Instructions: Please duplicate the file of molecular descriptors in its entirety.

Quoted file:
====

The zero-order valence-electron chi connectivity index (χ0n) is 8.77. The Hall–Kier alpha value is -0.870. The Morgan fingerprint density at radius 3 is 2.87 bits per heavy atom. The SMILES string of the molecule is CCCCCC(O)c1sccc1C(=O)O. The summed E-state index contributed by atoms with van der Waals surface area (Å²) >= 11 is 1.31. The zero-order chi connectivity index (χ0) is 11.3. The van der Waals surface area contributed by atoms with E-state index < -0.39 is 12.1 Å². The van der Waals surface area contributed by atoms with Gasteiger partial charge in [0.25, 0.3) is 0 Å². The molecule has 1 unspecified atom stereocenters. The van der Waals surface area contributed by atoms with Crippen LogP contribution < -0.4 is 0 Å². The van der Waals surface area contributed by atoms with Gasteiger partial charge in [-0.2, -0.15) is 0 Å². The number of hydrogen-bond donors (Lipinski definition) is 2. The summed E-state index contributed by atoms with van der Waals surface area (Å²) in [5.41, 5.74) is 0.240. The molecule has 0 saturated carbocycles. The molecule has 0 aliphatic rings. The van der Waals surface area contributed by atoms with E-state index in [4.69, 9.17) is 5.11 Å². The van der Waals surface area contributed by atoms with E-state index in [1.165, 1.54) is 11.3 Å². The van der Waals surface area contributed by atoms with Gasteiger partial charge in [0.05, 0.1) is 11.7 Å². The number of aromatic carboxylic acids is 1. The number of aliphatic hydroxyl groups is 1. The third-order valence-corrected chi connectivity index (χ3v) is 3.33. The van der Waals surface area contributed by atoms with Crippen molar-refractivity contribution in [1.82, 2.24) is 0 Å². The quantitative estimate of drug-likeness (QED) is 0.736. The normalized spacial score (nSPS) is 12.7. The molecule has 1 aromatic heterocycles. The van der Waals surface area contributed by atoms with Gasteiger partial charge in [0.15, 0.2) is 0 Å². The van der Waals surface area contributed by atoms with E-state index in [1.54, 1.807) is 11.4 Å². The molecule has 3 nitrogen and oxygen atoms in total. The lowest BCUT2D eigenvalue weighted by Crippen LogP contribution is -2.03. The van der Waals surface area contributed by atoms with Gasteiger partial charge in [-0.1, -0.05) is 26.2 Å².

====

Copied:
The zero-order valence-electron chi connectivity index (χ0n) is 8.77. The Hall–Kier alpha value is -0.870. The Morgan fingerprint density at radius 3 is 2.87 bits per heavy atom. The SMILES string of the molecule is CCCCCC(O)c1sccc1C(=O)O. The summed E-state index contributed by atoms with van der Waals surface area (Å²) >= 11 is 1.31. The zero-order chi connectivity index (χ0) is 11.3. The van der Waals surface area contributed by atoms with E-state index < -0.39 is 12.1 Å². The van der Waals surface area contributed by atoms with Gasteiger partial charge in [0.25, 0.3) is 0 Å². The molecule has 1 unspecified atom stereocenters. The van der Waals surface area contributed by atoms with Crippen LogP contribution < -0.4 is 0 Å². The van der Waals surface area contributed by atoms with Gasteiger partial charge in [-0.2, -0.15) is 0 Å². The number of hydrogen-bond donors (Lipinski definition) is 2. The summed E-state index contributed by atoms with van der Waals surface area (Å²) in [5.41, 5.74) is 0.240. The molecule has 0 saturated carbocycles. The molecule has 0 aliphatic rings. The van der Waals surface area contributed by atoms with E-state index in [4.69, 9.17) is 5.11 Å². The van der Waals surface area contributed by atoms with E-state index in [1.165, 1.54) is 11.3 Å². The van der Waals surface area contributed by atoms with Gasteiger partial charge in [0.05, 0.1) is 11.7 Å². The number of aromatic carboxylic acids is 1. The number of aliphatic hydroxyl groups is 1. The third-order valence-corrected chi connectivity index (χ3v) is 3.33. The van der Waals surface area contributed by atoms with Crippen molar-refractivity contribution in [1.82, 2.24) is 0 Å². The quantitative estimate of drug-likeness (QED) is 0.736. The normalized spacial score (nSPS) is 12.7. The molecule has 1 aromatic heterocycles. The van der Waals surface area contributed by atoms with Gasteiger partial charge in [0.15, 0.2) is 0 Å². The van der Waals surface area contributed by atoms with E-state index in [1.54, 1.807) is 11.4 Å². The molecule has 3 nitrogen and oxygen atoms in total. The lowest BCUT2D eigenvalue weighted by Crippen LogP contribution is -2.03. The van der Waals surface area contributed by atoms with Gasteiger partial charge in [-0.1, -0.05) is 26.2 Å².